Atwood presented the building to Col. Richard Henry Green, of the New York Society Sons of the Revolution, for the purpose of its being passed by him to Society Sons
of the Revolution. Col. Green had the building removed at his own expense to its present site on the banks of the Connecticut river, just back of the old burying ground and the Church and transferred it to the New York Society Sons
of the Revolution.

At a meeting of the Connecticut Society Sons of the Revolution held November 14, 1899, President Hon. Morgan G. Bulkeley read a communication from James M.
Montgomery, Secretary of the New York Society Sons of the Revolution asking the Connecticut Society to accept this historic schoolhouse, wherein Nathan Hale had begun his life work, as a gift from the New York Society. The gift was accepted and a committee was appointed to form resolutions of thanks to the New York Society and Col. R. H. Green for their kindness in presenting the Nathan Hale Schoolhouse to the Connecticut Society.

President Hon. Morgan G. Bulkeley presented the Connecticut Society with eight acres of picturesque ground on the banks of the Connecticut river at East Haddam, which surrounds the Nathan Hale Schoolhouse and it has been converted into the “Nathan Hale National Park.”

The formal acceptance of the Nathan Hale Schoolhouse and Park was held June 6, 1900, the one hundred and forty-fifth anniversary of the birth of Nathan Hale, when
it became the Headquarters of the Connecticut Sons of the Revolution, where the annual meetings are held during the month of June. The ceremonies were combined with the Bicentennial celebration of the town of East Haddam, and the unveiling of a bronze bust of Nathan Hale by the townspeople to mark the original site of the schoolhouse when Hale taught in the winter of 1773-74.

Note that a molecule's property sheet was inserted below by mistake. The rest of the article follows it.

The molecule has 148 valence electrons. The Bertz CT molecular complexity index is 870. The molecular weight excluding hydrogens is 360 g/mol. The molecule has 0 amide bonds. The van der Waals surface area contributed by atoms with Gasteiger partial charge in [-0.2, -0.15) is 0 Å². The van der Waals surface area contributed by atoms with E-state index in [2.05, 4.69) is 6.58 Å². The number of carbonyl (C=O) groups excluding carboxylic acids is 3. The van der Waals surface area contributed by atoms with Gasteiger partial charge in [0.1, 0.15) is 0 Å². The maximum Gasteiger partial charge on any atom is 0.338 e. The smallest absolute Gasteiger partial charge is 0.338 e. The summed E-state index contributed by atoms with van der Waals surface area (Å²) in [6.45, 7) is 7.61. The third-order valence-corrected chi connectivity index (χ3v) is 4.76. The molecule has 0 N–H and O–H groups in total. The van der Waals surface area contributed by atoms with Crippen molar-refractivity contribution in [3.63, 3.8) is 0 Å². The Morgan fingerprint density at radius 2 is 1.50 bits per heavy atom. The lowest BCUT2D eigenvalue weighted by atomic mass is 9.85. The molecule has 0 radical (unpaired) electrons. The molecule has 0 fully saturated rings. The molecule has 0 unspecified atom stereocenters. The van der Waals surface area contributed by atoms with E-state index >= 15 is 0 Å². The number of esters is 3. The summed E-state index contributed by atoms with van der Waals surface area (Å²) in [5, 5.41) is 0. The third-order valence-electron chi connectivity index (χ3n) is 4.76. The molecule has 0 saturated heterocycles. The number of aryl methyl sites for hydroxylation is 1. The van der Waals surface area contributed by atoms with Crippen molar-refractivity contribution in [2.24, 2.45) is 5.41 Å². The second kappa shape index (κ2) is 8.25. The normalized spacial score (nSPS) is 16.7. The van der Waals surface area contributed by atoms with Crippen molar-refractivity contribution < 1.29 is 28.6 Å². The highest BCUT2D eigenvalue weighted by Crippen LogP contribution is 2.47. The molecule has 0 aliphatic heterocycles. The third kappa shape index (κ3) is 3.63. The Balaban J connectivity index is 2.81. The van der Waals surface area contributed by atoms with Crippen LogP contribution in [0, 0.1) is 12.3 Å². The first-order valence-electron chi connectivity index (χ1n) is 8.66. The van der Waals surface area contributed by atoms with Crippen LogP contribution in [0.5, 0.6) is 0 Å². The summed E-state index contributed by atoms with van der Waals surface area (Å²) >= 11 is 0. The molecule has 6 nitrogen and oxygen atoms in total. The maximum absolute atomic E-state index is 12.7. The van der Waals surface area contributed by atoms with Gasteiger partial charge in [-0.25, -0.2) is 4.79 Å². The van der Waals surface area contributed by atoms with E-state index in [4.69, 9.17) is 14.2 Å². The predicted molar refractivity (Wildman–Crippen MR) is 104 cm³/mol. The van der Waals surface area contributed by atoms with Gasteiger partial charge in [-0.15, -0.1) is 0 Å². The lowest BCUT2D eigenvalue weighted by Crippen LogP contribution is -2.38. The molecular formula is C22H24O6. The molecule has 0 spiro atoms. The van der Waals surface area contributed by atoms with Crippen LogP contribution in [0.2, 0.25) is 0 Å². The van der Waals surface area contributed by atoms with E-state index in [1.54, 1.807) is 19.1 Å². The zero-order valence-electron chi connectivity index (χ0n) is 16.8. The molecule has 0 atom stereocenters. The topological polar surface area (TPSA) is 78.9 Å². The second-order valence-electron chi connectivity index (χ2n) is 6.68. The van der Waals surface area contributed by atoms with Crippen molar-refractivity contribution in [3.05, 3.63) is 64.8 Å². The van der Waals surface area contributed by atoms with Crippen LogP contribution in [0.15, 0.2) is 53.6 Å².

The town exercises held in Goodspeed’s Opera House at 10:30am, consisted of
Response for Haddam by Rollin U. Tyler
Reminiscences of the Old Schoolhouse by Judge Julius Atwood.
Poem — “Two Hundred
Years Ago” by Joe Cone.
Singing — “The Star
Spangled Banner” by East Haddam School children.
Historical Address by Hon. E. Emory Johnson.

-Procession to Village Park-
Presentation of bust of Nathan Hale by Wm. E. Nichols.
Unveiling by Mrs. Marcellus Hartley.
Acceptance by Hon. Francis H. Parker.

-Afternoon Exercises-
Music by Colt’s Band.
Prayer by Dr. Edward Everett Hale.
Address — Nathan Hale, Schoolmaster by Victor H. Palsits.
Music, Poem by Judge Francis M. Finch.

Presentation of the Nathan Hale Schoolhouse by F. S. Tallmadge, Esq., President of the N. Y. Society Sons of the Revolution.

Acceptance by Hon. Morgan G. Bulkeley, President of the Connecticut Society Sons of the Revolution.

Address by Colonel Richard H. Green.
Singing — “My Country ‘Tis of Thee” by school children and audience.

Later Col. Richard H, Green gave to the Connecticut Society the old clock that stood in the house of his grand father, Captain James Green, at East Haddam, during the
time Hale boarded there while he was teaching. This gift the Society also values very highly.

In 1799 when Elijah Atwood purchased the building, he added that part under the low roof, and all that now remains of the original structure is the solid oak frame, the old oaken floor in the main body, on which the feet of Nathan Hale so often trod, the rafters, the roof boards and the old oak planking, which stand as a silent memorial to Nathan Hale, the Patriot Martyr Teacher.

Charles Barney Whittelsey, 
Historian, 1904.